How would you know who is more educated or "anti-intellectual"? I am one of those DG investors, but hardly a zealot and always looking for decent research and financial analysis. I have worked in the financial industry as an corporate analyst, private equity investor and a commercial real estate investor and strategic planner at a Fortune 500 firm. I have two Master's degrees including an MBA in Finance from a top brand name institution (no school name dropping here!)

    With all that said, I am no smarter than most investors and make my share of investing mistakes chasing "total return". I am currently 45% in bonds (Ginnie Mae's, Corporates and Muni's in the 5-7 year maturity range and reasonable duration risk) and 45% in stocks that are mostly dividend growth companies. I am retired and live off my earnings. After a 20-30 year bull market in bonds, I don't see any reason to increase my allocation now and will cut it to 30% over the next two years given the Fed will eventually find a way out of the deflation trap they are in and get good ole inflation kicking! (oops, sounding a little "intellectual" now). I am no longer a subscriber to the Modern Portfolio Theory that I was taught in school, but I do believe in some reasonable diversification with my Muni's to keep taxes down and a good slug of MLP's for both income and tax deferral. My remaining 10% of my portfolio is either in cash or a play on specific growth stocks such as Apple.

    I do believe in "total return" and am currently harvesting some capital gains from my 2008 purchases of blue chip dividend growers that are up some 30-40%. I will sell part of this portfolio and reinvest the capital gains into new dividend growth stocks. I have no use for sell-side analysts at the major brokerage houses having seen up close and personal how that business works when I worked on Wall Street as an equity investor in a firm that had a brokerage arm. They are asset gathers, fee chargers and do not have your best interests at heart. I'm all into any criticism that helps me improve my portfolio's performance and minimizes my risk. I have found a steady handful of writers here on SA that have kept me on my toes. Please join us in achieving our goals and never make it personal. (Five Plus, sorry for your loss and ignore Larry.)
    Jan 13, 2012. 06:29 PM | 18 Likes Like |Link to Comment
  • Income Investors Take Note: Man Can't Live on Dividends Alone [View article]
    The "studies" basically imply a steady growth rate for stocks and bonds. But like so many Performa discounted cash flow models used in acquisition deals, these studies don't show down years a few years out as this really skews the results. If you take 4% in a year of zero growth in your portfolio, you fall behind unless you have an 8% year soon. "notbob", you are correct to ask to see the beef. Sometimes, I think these investment models are like drug studies paid for by the drug companies. Tell me the result you want and I will structure the program to achieve the desired result. The 4% concept is basically 4% for 20-25 years with a little appreciation to make up for inflation until it's all gone. I have reviewed numerous Monte Carlo simulations around this theory and they have numerous variables that they claim are properly risk-adjusted. I'll stick with a dividend growth strategy coupled with a careful monitoring of my bond portfolio to make my money last a long, long time given the uncertainties ahead.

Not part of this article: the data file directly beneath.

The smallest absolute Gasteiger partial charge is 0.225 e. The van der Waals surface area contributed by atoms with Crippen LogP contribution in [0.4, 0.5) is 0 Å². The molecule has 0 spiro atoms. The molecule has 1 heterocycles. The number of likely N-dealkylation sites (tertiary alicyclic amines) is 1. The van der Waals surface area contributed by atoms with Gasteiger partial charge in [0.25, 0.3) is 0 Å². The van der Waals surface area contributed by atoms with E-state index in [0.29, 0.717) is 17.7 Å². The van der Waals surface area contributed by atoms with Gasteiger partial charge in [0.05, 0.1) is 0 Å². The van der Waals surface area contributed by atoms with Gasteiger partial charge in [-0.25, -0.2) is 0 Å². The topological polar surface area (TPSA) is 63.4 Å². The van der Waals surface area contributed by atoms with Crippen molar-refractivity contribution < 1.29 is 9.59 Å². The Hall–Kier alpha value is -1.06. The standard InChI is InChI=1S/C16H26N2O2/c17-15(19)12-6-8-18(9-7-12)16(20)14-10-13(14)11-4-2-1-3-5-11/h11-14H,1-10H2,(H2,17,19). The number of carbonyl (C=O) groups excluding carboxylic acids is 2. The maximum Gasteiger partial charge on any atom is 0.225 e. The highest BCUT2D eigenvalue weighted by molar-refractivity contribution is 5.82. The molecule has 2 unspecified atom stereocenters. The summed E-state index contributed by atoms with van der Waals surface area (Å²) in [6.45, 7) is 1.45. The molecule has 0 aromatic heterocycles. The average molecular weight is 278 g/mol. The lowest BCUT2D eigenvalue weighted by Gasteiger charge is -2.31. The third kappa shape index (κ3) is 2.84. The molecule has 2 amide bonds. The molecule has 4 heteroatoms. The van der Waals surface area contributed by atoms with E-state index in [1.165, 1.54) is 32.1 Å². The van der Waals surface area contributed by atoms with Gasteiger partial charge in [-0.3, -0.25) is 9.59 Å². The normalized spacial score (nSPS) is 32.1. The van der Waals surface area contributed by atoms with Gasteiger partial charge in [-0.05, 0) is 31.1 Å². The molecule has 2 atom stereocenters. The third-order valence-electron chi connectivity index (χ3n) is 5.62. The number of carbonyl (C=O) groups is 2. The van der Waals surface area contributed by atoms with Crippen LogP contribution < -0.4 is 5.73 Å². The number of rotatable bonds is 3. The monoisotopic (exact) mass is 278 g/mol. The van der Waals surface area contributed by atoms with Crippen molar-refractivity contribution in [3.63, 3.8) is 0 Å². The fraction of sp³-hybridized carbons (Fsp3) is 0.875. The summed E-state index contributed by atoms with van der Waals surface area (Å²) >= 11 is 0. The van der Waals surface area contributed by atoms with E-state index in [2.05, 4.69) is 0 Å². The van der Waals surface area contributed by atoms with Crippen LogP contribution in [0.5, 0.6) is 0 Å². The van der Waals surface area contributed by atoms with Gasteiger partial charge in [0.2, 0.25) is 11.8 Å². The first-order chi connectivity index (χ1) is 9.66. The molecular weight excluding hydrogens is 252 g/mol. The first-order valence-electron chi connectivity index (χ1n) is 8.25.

P.S. The other reason the 4% plan is pushed is because "you" should put your money in mutual funds where the adviser gets his annual fee and your management fee is buried in your statement. Only a small number of fund managers deserve this fee; the rest are closet indexers.
    Mar 9, 2011. 11:45 PM | 15 Likes Like |Link to Comment
  • You're Retiring: Where Is Your Income Going to Come From? [View article]
    David, I can't poke a hole in your logic and am a retired dividend investor. As some comments have noted, there are a number of reasons why the "average" saver can't or does not follow this strategy. I have thought about how I have approached this subject over time and how my former fellow employees and extended family members have done so. So, cynically, here are my observations:

    1. We are taught to be diversified. See Fidelity, Vanguard, etc. There are many studies and accompanying statistics to show how different asset classes perform against each other in varying economic periods and you are shown various model portfolios to follow.